Wanda Barbour Dent, BSN, RN, CMSRN, is a cancer nurse navigator at Baptist Cancer Center-North Mississippi. She began working as a navigator in November 2014.
Q: What is the most important work you do as a nurse navigator?
Wanda Barbour Dent: As a navigator, the most important work I do is to serve as an advocate for each of my patients. I like to meet patients as soon as possible after diagnosis and be present for the first oncology appointments. I take notes for them and meet with them following the appointment to answer any questions and provide them with the guidelines, education and resources that will help guide them in their healthcare decisions.
Coordinating timely access to care and identifying and resolving barriers to care are both extremely import aspects of my work as a navigator. My goal is to guide each of my patients along the continuum of care so it is as smooth as possible through every aspect and transition, from diagnosis through survivorship.
Q: What do you like best about your job?
WBD: It’s hard to say what I like the best, but I think it is the close relationships that are formed with patients, families, caregivers, physicians, and the whole multidisciplinary team. When I am able to help a patient overcome a barrier, make a transition smoother, intercede on behalf of a patient, ease anxiety or expedite care, I feel a joy that is almost unexplainable. I have never felt more valuable than when navigating a cancer patient along the continuum of care.
Q: What value do you think nurse navigation provides?
WBD: I think one of my patients said it best: “Every patient should have a navigator, no matter what their diagnosis might be. I couldn’t have made it without mine.” I also know this first hand. I was diagnosed with breast cancer almost three years ago and I would have been lost without my navigator. I had an amazing navigator who was with me every step of my cancer journey. I knew I could call, text or email her and I would get a response. I knew she would answer my questions using evidenced-based best practices, and if she couldn’t answer, she would find the answer. She is the reason I am a navigator. She is now my mentor.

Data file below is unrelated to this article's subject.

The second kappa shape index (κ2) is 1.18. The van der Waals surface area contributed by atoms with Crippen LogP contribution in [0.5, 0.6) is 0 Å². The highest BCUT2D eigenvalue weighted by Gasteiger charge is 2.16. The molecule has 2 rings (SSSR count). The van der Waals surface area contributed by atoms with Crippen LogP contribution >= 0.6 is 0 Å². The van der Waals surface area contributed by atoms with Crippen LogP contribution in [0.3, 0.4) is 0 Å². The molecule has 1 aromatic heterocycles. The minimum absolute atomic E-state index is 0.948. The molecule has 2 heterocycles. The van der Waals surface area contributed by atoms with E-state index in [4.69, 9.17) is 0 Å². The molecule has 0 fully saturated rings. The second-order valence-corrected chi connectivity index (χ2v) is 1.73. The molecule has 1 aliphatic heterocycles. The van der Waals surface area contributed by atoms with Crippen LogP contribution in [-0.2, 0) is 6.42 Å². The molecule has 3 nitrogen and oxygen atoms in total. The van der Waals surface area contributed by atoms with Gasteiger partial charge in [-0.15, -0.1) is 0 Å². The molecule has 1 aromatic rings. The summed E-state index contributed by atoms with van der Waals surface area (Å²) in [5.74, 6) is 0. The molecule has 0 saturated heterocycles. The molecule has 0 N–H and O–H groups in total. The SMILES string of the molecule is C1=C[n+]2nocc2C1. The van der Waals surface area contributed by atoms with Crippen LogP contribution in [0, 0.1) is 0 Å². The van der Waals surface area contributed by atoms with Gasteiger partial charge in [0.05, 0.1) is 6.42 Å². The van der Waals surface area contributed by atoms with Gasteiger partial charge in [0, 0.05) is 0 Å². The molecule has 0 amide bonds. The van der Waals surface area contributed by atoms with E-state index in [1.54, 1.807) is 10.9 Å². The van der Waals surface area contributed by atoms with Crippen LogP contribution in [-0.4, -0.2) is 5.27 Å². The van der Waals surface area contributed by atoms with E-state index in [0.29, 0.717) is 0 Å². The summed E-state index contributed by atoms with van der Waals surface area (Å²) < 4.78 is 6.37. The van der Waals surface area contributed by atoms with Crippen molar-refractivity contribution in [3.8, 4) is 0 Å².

The patient-centered care that navigators provide identifies and resolves barriers, improves patient satisfaction and patient compliance, promotes physician satisfaction, and helps expedite care. Navigators partner with communities to promote early detection and prevention of cancer. All of this is of great value.
Q: Can you share any particular patient stories or experiences that demonstrate the value of nurse navigation?
WBD: Yes, I have many, but here’s the one that I think really demonstrates the value of nurse navigation. I received a call from our medical oncology office telling me that one of my patients had called to say she was not going to get her port-a-cath inserted. This patient was young and had an aggressive breast cancer. We had a relationship because I had met her when she had her biopsy and I had gone to her initial medical oncology visit with her. Through our conversation, I discovered that she did not feel comfortable with her physician. I was able to answer her questions and get her a second opinion quickly. She then had her port-a-cath placed, completed chemotherapy, and continues to be cancer free.
Having a navigator that she trusted made the difference in her getting treatment and not getting treatment. She was very shy, and would never have told her physician or his nurse of her concerns. She was willing to tell me because she knew, as a nurse navigator, I was her advocate.
Q: What do you hope for as the future for nurse navigation in the United States?
WBD: My hope is that every cancer center in our country will have nurse navigators. Nurse navigation provides the base support for our cancer programs. Nurse navigators work hard to make sure cancer care is indeed patient centered. Besides coordinating care, identifying and resolving barriers, providing resources and providing educational, emotional and social support, navigators improve patient loyalty.